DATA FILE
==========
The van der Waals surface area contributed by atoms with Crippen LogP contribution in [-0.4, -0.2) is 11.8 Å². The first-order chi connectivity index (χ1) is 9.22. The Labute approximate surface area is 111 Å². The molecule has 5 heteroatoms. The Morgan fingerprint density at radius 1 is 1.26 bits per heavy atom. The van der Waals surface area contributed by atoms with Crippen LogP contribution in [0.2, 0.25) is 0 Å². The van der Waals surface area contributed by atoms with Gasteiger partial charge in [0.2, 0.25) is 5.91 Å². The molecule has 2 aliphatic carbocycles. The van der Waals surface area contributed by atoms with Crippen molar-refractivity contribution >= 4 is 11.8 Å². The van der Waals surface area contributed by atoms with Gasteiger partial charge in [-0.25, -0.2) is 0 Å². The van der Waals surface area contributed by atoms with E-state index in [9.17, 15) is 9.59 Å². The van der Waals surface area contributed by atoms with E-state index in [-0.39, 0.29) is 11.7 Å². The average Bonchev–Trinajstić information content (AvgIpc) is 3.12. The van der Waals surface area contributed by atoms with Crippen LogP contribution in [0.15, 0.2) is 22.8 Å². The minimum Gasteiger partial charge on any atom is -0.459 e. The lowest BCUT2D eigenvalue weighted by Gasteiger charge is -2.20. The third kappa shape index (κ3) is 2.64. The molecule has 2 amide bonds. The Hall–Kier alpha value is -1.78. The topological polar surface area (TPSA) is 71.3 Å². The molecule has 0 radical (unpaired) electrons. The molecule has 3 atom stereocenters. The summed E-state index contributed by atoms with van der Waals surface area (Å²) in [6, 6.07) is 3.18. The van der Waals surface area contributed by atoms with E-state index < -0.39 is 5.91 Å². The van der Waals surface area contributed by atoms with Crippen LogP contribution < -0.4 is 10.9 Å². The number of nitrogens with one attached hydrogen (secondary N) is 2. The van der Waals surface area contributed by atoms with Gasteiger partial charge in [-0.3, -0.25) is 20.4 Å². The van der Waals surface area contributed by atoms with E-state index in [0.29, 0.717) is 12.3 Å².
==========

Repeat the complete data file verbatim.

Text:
The van der Waals surface area contributed by atoms with Crippen LogP contribution in [-0.4, -0.2) is 11.8 Å². The first-order chi connectivity index (χ1) is 9.22. The Labute approximate surface area is 111 Å². The molecule has 5 heteroatoms. The Morgan fingerprint density at radius 1 is 1.26 bits per heavy atom. The van der Waals surface area contributed by atoms with Crippen LogP contribution in [0.2, 0.25) is 0 Å². The van der Waals surface area contributed by atoms with Gasteiger partial charge in [0.2, 0.25) is 5.91 Å². The molecule has 2 aliphatic carbocycles. The van der Waals surface area contributed by atoms with Crippen molar-refractivity contribution >= 4 is 11.8 Å². The van der Waals surface area contributed by atoms with Gasteiger partial charge in [-0.25, -0.2) is 0 Å². The van der Waals surface area contributed by atoms with E-state index in [9.17, 15) is 9.59 Å². The van der Waals surface area contributed by atoms with E-state index in [-0.39, 0.29) is 11.7 Å². The average Bonchev–Trinajstić information content (AvgIpc) is 3.12. The van der Waals surface area contributed by atoms with Crippen LogP contribution in [0.15, 0.2) is 22.8 Å². The minimum Gasteiger partial charge on any atom is -0.459 e. The lowest BCUT2D eigenvalue weighted by Gasteiger charge is -2.20. The third kappa shape index (κ3) is 2.64. The molecule has 2 amide bonds. The Hall–Kier alpha value is -1.78. The topological polar surface area (TPSA) is 71.3 Å². The molecule has 0 radical (unpaired) electrons. The molecule has 3 atom stereocenters. The summed E-state index contributed by atoms with van der Waals surface area (Å²) in [6, 6.07) is 3.18. The van der Waals surface area contributed by atoms with E-state index < -0.39 is 5.91 Å². The van der Waals surface area contributed by atoms with Crippen LogP contribution < -0.4 is 10.9 Å². The number of nitrogens with one attached hydrogen (secondary N) is 2. The van der Waals surface area contributed by atoms with Gasteiger partial charge in [-0.3, -0.25) is 20.4 Å². The van der Waals surface area contributed by atoms with E-state index in [0.29, 0.717) is 12.3 Å².